Here’s a philosophical question for the readers out there —what qualifies someone as being “Alaskan”?
Is it strictly a matter of time spent living here, or are there certain experiences that need to be had? Are you Alaskan upon receiving your first PFD check? Are you Alaskan after your 10th time getting stuck in the snow? Are you Alaskan after you’ve shot your first moose, or after you’ve hit one with your car?
A few months ago I celebrated my first full year of living in this wild and wonderful state – my “Alaska-versary,” if you will. With only a year under my belt, I’m sure most people would still consider me a Cheechako at this point (according to Urban Dictionary, the Cheechako cutoff is 25 years, which seems a little harsh to me).
I’ll admit that I’ve got a lot of things I still need to check off my Alaska bucket list. I haven’t gone ice fishing, haven’t shot (or hit) a moose, and have still only seen a small fraction of all the natural beauty that the state has to offer. Perhaps most importantly, my arrival was poorly timed in the sense that I’ll have to wait another whole year until I get that sweet, sweet oil money.
That being said, I’ve already had my fair share of Alaskan experiences, and I like to think that I’ve come a long way from the Florida boy who had never even seen snow before, let alone had to dig his car out of it.
I approached my first Alaskan winter with a mix of curiosity and naivety. The first time I drove through Nikiski after a big snowfall, my jaw dropped at the sight. The serene stillness of a world buried by the elements was hypnotizing. The first time the temperature dropped below zero I stepped outside and thought, “Hah! this isn’t so bad.”
I was actually so comfortable in the cold weather that I started to believe my winter experience would be a breeze.
And then I was blindsided by the darkness.
I had no idea how much we fragile humans depend on sunlight to keep us going. After a couple weeks of going to work and coming home in total darkness, constantly missing that tiny window of light that would occur each day, I started to feel like one of those little toy plants that dance when you put them in sunlight. My battery was drained, and I could barely bring myself to get out of bed.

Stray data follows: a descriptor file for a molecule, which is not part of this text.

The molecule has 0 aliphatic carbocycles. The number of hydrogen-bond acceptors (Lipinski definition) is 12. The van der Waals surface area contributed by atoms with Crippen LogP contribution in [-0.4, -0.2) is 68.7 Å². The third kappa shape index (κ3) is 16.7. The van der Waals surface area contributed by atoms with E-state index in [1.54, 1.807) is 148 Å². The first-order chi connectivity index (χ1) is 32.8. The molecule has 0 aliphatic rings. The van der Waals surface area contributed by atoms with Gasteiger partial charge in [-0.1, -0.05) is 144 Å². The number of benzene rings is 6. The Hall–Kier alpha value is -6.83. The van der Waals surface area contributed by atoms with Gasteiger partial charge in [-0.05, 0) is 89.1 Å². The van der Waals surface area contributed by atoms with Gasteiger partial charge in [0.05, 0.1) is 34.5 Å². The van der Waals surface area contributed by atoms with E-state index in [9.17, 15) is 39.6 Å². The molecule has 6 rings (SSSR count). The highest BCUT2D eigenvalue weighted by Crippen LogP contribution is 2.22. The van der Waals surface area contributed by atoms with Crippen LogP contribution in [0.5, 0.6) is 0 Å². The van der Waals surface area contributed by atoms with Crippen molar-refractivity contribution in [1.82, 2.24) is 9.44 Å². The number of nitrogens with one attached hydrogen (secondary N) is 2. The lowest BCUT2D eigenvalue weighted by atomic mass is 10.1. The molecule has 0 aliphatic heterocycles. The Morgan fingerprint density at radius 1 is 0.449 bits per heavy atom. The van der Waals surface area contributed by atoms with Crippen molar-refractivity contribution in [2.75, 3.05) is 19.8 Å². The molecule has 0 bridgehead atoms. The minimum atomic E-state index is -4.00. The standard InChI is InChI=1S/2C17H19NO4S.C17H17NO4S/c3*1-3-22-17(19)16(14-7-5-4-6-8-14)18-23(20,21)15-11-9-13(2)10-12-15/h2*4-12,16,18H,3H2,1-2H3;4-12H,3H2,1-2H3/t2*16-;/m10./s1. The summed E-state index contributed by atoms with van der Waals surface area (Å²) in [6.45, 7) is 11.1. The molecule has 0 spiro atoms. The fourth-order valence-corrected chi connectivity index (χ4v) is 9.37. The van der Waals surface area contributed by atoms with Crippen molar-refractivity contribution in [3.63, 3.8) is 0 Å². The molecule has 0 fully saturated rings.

Luckily for me, my cousin Ameye – who is a true Alaskan by any measure – noticed me struggling one day and pushed me to start taking Vitamin D supplements. I’ve always been skeptical about supplements and medications in general, but after a couple of days with that extra Vitamin D in my system I felt like a brand new man. Seriously, that stuff should be state-mandated for the winter months. I don’t know how people make it through otherwise.
Since I spent most of my first winter just learning how to survive, I didn’t give myself the chance to experience all the fun activities that allow Alaskans to thrive. But hey, that’s what this winter is for.
I’ll be cutting down my first Christmas tree on Friday, an experience that will no doubt be chronicled in my next column. My friends are determined to have me build a snowman and take part in a snowball fight, and I’m sure they won’t disappoint. With the famous Tsalteshi Trails practically in my backyard, I’d be a fool not to take up cross-country skiing as well.
Hopefully by the time the peninsula thaws out next spring, I’ll be a few percentage points closer to being a real Alaskan. This year I was counting the days until the first snow, which tells me that, while I may not be an Alaskan yet, I’m certainly not a Floridian anymore.